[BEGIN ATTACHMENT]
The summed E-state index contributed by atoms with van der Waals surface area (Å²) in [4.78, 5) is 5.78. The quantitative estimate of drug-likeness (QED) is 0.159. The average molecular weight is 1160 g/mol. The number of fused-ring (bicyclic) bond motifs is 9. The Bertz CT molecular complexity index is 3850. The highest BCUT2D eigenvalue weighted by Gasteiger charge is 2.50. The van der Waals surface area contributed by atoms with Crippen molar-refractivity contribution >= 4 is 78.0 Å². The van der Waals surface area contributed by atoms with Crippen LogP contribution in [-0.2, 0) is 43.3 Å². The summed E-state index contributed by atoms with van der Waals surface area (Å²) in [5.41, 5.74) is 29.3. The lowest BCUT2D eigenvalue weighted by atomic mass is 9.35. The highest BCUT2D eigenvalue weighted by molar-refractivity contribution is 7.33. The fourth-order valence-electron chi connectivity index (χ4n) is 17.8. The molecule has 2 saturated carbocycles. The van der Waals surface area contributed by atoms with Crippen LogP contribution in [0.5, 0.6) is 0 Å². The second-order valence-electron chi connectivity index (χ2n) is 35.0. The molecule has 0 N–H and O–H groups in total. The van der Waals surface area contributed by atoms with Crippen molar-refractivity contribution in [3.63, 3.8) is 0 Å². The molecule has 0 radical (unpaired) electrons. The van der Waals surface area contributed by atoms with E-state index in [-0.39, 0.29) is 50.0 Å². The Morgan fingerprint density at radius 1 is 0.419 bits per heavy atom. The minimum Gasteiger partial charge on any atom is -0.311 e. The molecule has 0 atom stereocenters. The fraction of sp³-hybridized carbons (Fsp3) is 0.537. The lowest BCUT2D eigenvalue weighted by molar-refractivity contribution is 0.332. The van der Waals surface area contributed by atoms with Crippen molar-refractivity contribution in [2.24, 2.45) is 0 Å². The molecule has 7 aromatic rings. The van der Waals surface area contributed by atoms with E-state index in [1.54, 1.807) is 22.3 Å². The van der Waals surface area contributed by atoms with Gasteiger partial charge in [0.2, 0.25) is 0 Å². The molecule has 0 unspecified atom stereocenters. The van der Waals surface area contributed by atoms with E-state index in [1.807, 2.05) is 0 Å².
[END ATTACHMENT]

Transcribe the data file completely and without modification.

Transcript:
The summed E-state index contributed by atoms with van der Waals surface area (Å²) in [4.78, 5) is 5.78. The quantitative estimate of drug-likeness (QED) is 0.159. The average molecular weight is 1160 g/mol. The number of fused-ring (bicyclic) bond motifs is 9. The Bertz CT molecular complexity index is 3850. The highest BCUT2D eigenvalue weighted by Gasteiger charge is 2.50. The van der Waals surface area contributed by atoms with Crippen molar-refractivity contribution >= 4 is 78.0 Å². The van der Waals surface area contributed by atoms with Crippen LogP contribution in [-0.2, 0) is 43.3 Å². The summed E-state index contributed by atoms with van der Waals surface area (Å²) in [5.41, 5.74) is 29.3. The lowest BCUT2D eigenvalue weighted by atomic mass is 9.35. The highest BCUT2D eigenvalue weighted by molar-refractivity contribution is 7.33. The fourth-order valence-electron chi connectivity index (χ4n) is 17.8. The molecule has 2 saturated carbocycles. The van der Waals surface area contributed by atoms with Crippen LogP contribution in [0.5, 0.6) is 0 Å². The second-order valence-electron chi connectivity index (χ2n) is 35.0. The molecule has 0 N–H and O–H groups in total. The van der Waals surface area contributed by atoms with Crippen molar-refractivity contribution in [3.63, 3.8) is 0 Å². The molecule has 0 radical (unpaired) electrons. The van der Waals surface area contributed by atoms with E-state index in [-0.39, 0.29) is 50.0 Å². The Morgan fingerprint density at radius 1 is 0.419 bits per heavy atom. The minimum Gasteiger partial charge on any atom is -0.311 e. The molecule has 0 atom stereocenters. The fraction of sp³-hybridized carbons (Fsp3) is 0.537. The lowest BCUT2D eigenvalue weighted by molar-refractivity contribution is 0.332. The van der Waals surface area contributed by atoms with Crippen molar-refractivity contribution in [2.24, 2.45) is 0 Å². The molecule has 7 aromatic rings. The van der Waals surface area contributed by atoms with E-state index in [1.54, 1.807) is 22.3 Å². The van der Waals surface area contributed by atoms with Gasteiger partial charge in [0.2, 0.25) is 0 Å². The molecule has 0 unspecified atom stereocenters. The van der Waals surface area contributed by atoms with E-state index in [1.807, 2.05) is 0 Å².